Hey folks, rumor has it this collection of short stories is about to go out of print! So if you’d like a copy now might be your last chance. And just for fun here is a favorite with the readers from that collection.
We all meet at the parapsychology specialist’s house. A spacious bungalow just a few minutes north of San Francisco, tucked away in the rolling headlands. It has a nice view of one corner of the Golden Gate Bridge, visible from the back deck where we set up the photo shoot.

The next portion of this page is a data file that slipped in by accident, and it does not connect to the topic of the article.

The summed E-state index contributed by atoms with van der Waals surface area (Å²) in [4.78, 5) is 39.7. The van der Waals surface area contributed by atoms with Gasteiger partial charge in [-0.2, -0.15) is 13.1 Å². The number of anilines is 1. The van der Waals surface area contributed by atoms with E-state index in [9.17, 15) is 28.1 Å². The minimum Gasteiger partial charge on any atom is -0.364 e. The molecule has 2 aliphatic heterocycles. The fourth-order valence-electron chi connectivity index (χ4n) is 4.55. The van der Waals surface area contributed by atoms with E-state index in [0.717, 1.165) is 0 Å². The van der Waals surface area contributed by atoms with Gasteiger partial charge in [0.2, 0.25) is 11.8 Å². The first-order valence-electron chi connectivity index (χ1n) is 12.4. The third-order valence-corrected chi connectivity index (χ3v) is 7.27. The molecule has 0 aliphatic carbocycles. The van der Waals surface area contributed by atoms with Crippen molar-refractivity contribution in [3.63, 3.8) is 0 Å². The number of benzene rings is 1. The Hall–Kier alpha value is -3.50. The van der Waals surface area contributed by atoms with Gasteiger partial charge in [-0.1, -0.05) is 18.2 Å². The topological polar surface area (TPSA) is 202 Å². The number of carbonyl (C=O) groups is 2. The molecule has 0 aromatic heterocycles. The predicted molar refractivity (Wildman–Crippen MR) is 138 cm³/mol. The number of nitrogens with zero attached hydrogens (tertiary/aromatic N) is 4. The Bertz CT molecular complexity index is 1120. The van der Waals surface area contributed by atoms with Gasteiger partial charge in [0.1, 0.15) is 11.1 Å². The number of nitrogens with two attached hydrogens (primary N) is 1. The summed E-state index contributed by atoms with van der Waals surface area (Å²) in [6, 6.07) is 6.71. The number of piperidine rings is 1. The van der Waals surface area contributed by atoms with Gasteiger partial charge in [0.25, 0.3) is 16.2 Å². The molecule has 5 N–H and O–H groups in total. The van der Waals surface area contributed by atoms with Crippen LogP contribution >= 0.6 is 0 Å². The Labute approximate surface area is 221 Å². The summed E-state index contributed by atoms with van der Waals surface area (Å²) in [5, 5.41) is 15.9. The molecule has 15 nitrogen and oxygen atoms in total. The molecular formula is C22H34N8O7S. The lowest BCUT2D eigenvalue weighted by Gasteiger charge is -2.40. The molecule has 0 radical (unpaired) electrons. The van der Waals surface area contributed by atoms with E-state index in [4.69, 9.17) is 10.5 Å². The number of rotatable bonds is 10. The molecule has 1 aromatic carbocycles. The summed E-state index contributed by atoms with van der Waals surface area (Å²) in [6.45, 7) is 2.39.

The air is limpid and wet with the smell of mulching leaves, although it is still August. Lindy Sunnucks, our patron from the Banana Republic division of Gap Inc, is already here, checking her Blackberry, eating a muffin and sipping a Grande beverage. She is all smiles, but only with her mouth, not her eyes. She eyes me and Ashley from beneath her blond bangs, like a mistrustful sheepdog. She has the wary look that people affect when they don’t know what to do with themselves. I probably do too. We exchange greetings. Some small talk and then I let myself stare off to sea. Ashley has already set up his tripod facing the pin-striped, blue-on-beige chaise lounge and now he is snapping pictures of the scenery out of idle restlessness while we wait for the specialist, a stout bald man in a black turtleneck, to finish with his collection of machinery. Little black metal boxes that could have been props from any science fiction movie.